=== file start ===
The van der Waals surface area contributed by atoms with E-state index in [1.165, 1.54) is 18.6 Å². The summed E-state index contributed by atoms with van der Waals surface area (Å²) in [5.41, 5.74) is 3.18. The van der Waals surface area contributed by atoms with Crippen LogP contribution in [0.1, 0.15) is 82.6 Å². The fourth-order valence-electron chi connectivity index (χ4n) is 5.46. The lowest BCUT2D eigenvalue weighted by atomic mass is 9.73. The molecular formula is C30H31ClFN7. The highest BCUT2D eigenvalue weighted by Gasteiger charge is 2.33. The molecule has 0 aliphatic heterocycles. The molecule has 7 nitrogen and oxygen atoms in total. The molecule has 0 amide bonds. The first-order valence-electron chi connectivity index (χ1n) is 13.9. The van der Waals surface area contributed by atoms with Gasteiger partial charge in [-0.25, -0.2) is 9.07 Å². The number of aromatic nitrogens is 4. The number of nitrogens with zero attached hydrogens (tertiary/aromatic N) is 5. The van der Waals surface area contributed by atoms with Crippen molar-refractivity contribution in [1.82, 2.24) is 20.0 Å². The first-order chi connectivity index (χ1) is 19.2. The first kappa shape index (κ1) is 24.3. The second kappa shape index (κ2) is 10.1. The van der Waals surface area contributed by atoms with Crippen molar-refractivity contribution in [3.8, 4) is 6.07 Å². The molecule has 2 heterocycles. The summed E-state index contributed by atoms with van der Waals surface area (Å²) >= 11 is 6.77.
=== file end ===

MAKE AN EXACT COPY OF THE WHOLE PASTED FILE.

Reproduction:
The van der Waals surface area contributed by atoms with E-state index in [1.165, 1.54) is 18.6 Å². The summed E-state index contributed by atoms with van der Waals surface area (Å²) in [5.41, 5.74) is 3.18. The van der Waals surface area contributed by atoms with Crippen LogP contribution in [0.1, 0.15) is 82.6 Å². The fourth-order valence-electron chi connectivity index (χ4n) is 5.46. The lowest BCUT2D eigenvalue weighted by atomic mass is 9.73. The molecular formula is C30H31ClFN7. The highest BCUT2D eigenvalue weighted by Gasteiger charge is 2.33. The molecule has 0 aliphatic heterocycles. The molecule has 7 nitrogen and oxygen atoms in total. The molecule has 0 amide bonds. The first-order valence-electron chi connectivity index (χ1n) is 13.9. The van der Waals surface area contributed by atoms with Gasteiger partial charge in [-0.25, -0.2) is 9.07 Å². The number of aromatic nitrogens is 4. The number of nitrogens with zero attached hydrogens (tertiary/aromatic N) is 5. The van der Waals surface area contributed by atoms with Crippen molar-refractivity contribution in [1.82, 2.24) is 20.0 Å². The first-order chi connectivity index (χ1) is 19.2. The first kappa shape index (κ1) is 24.3. The second kappa shape index (κ2) is 10.1. The van der Waals surface area contributed by atoms with Crippen molar-refractivity contribution in [3.8, 4) is 6.07 Å². The molecule has 2 heterocycles. The summed E-state index contributed by atoms with van der Waals surface area (Å²) >= 11 is 6.77.